Fungi called mycorrhizae (my-cor-rhi-zee) or (my crow rises) and plants enter into a “friends with benefits” relationship.  Plants agreed to let these fungi hang-out on its roots, the fungi agreed to act as hair extensions, improving roots’ reach 100-fold.  If your mind is not blow yet, check this out.  These filaments called fungus roots actually help plants communicate with one another faster than twitter.



SAY WHAT!!  Plants talk?  That’s like asking if women gossip…we deny it, but you know we do.  Alright, before I go all Avatar on you, plants actually release chemicals when they are under stress (can you say, “B.O.”).  Then these chemicals get detected by other plants and this warning allows them to put up defensive shields for incoming diseases and pests alike.  Why is this important you ask…because, if given a chance most plants (like women) are designed to fend for themselves.  They do not need our chemicals to live and thrive.  If you want to grow good food, most of your effort should be in the building of healthy soil.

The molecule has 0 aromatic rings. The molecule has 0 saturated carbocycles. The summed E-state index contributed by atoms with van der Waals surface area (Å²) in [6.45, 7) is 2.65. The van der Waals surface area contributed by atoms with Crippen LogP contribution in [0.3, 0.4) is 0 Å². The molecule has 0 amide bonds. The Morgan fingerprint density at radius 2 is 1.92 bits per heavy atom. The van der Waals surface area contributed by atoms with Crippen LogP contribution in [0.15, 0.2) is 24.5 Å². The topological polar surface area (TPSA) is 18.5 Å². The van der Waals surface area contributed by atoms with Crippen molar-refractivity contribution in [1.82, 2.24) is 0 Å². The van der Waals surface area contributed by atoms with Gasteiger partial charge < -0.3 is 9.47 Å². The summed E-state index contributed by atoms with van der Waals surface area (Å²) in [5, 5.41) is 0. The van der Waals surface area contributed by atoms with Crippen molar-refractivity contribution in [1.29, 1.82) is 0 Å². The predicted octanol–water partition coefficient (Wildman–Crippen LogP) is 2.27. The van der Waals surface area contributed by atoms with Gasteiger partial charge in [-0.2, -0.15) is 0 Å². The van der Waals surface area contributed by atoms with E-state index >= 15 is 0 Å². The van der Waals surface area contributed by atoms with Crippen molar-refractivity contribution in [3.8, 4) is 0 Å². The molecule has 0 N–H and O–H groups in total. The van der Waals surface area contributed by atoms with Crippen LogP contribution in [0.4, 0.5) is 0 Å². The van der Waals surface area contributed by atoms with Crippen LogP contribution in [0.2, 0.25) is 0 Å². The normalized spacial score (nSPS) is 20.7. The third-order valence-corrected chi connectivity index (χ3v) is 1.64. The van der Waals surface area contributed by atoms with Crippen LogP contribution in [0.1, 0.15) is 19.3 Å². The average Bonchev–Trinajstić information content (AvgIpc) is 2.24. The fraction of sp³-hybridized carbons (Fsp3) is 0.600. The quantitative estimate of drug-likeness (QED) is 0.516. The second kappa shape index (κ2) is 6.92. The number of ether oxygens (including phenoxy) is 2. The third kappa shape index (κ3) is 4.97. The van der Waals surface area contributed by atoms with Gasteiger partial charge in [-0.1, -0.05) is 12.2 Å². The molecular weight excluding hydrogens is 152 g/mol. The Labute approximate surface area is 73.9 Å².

Like the Fifty Shades trilogy, healthy soil is comprised of three things:  air, organic matter, and rock minerals.  Plants need air because roots actually breathe, hence why plants die when overwatered, they basically drown.  First safety tip, overwatering is bad.  The ground goes anaerobic, (no oxygen), roots rot then die, followed closely by the plant.  I digress.  Back to the trilogy of soil, since you can’t buy bag-o-air, how does one put air into the soil?  Why, you just work the soil with lots of organic matter and rock minerals.  See how easy this is?  Pssst, that’s how Mother Nature does it.  Through erosion, rocks get ground down to minerals and debris decomposes into organic matter.  Then, ta-da dark, rich soil forms in which new flora and fauna spring forth.  There you have it, the circle of life!

Well, we are not getting any younger here so we can’t wait for rocks and debris to decompose. fungi2

I get that, so you can either make or buy compost, there is your bag-o-organic matter.  And you can also buy bag-o-minerals such as lava or green sand.  Now, these two get mixed into the existing soil and it will not only aerate the soil, but jump start the “friends with benefits,” arrangement.  However, always a however, if using store bought compost, it is probably sterile, so you’ll need something to stimulate and excite the fungi, they are easily excited.  Like most kids today, fungi and bacteria love sugar.  They feed on the kind of sugar found in dry molasses or diluted liquid molasses, yes like the one that goes in pecan pie.  Iver makes the best pecan pie, yum…I digress, again.